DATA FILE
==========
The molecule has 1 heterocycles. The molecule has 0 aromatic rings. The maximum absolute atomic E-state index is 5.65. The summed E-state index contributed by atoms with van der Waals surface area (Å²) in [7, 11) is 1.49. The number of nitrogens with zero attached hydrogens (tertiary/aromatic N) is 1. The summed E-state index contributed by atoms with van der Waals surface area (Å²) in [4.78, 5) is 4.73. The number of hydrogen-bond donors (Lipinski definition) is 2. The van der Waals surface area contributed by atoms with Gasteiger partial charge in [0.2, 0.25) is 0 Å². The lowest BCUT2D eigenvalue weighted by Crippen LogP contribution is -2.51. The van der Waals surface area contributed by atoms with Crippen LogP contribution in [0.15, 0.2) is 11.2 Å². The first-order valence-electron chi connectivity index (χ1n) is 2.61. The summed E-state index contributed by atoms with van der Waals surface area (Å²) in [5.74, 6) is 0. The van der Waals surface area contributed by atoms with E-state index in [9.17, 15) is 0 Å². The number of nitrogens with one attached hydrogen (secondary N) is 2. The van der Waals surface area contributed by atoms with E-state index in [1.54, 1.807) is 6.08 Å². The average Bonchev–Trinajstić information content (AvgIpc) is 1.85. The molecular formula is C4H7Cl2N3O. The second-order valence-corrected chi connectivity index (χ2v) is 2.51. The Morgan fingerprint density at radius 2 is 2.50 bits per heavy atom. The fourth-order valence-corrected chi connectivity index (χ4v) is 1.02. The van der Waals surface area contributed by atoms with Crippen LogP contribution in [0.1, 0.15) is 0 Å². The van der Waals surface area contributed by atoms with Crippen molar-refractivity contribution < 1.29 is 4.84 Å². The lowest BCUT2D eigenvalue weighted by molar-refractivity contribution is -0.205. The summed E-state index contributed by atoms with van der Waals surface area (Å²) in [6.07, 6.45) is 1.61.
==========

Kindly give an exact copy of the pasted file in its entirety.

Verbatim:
The molecule has 1 heterocycles. The molecule has 0 aromatic rings. The maximum absolute atomic E-state index is 5.65. The summed E-state index contributed by atoms with van der Waals surface area (Å²) in [7, 11) is 1.49. The number of nitrogens with zero attached hydrogens (tertiary/aromatic N) is 1. The summed E-state index contributed by atoms with van der Waals surface area (Å²) in [4.78, 5) is 4.73. The number of hydrogen-bond donors (Lipinski definition) is 2. The van der Waals surface area contributed by atoms with Gasteiger partial charge in [0.2, 0.25) is 0 Å². The lowest BCUT2D eigenvalue weighted by Crippen LogP contribution is -2.51. The van der Waals surface area contributed by atoms with Crippen LogP contribution in [0.15, 0.2) is 11.2 Å². The first-order valence-electron chi connectivity index (χ1n) is 2.61. The summed E-state index contributed by atoms with van der Waals surface area (Å²) in [5.74, 6) is 0. The van der Waals surface area contributed by atoms with E-state index in [9.17, 15) is 0 Å². The number of nitrogens with one attached hydrogen (secondary N) is 2. The van der Waals surface area contributed by atoms with E-state index in [1.54, 1.807) is 6.08 Å². The average Bonchev–Trinajstić information content (AvgIpc) is 1.85. The molecular formula is C4H7Cl2N3O. The second-order valence-corrected chi connectivity index (χ2v) is 2.51. The Morgan fingerprint density at radius 2 is 2.50 bits per heavy atom. The fourth-order valence-corrected chi connectivity index (χ4v) is 1.02. The van der Waals surface area contributed by atoms with Crippen LogP contribution in [0.1, 0.15) is 0 Å². The van der Waals surface area contributed by atoms with Crippen molar-refractivity contribution < 1.29 is 4.84 Å². The lowest BCUT2D eigenvalue weighted by molar-refractivity contribution is -0.205. The summed E-state index contributed by atoms with van der Waals surface area (Å²) in [6.07, 6.45) is 1.61.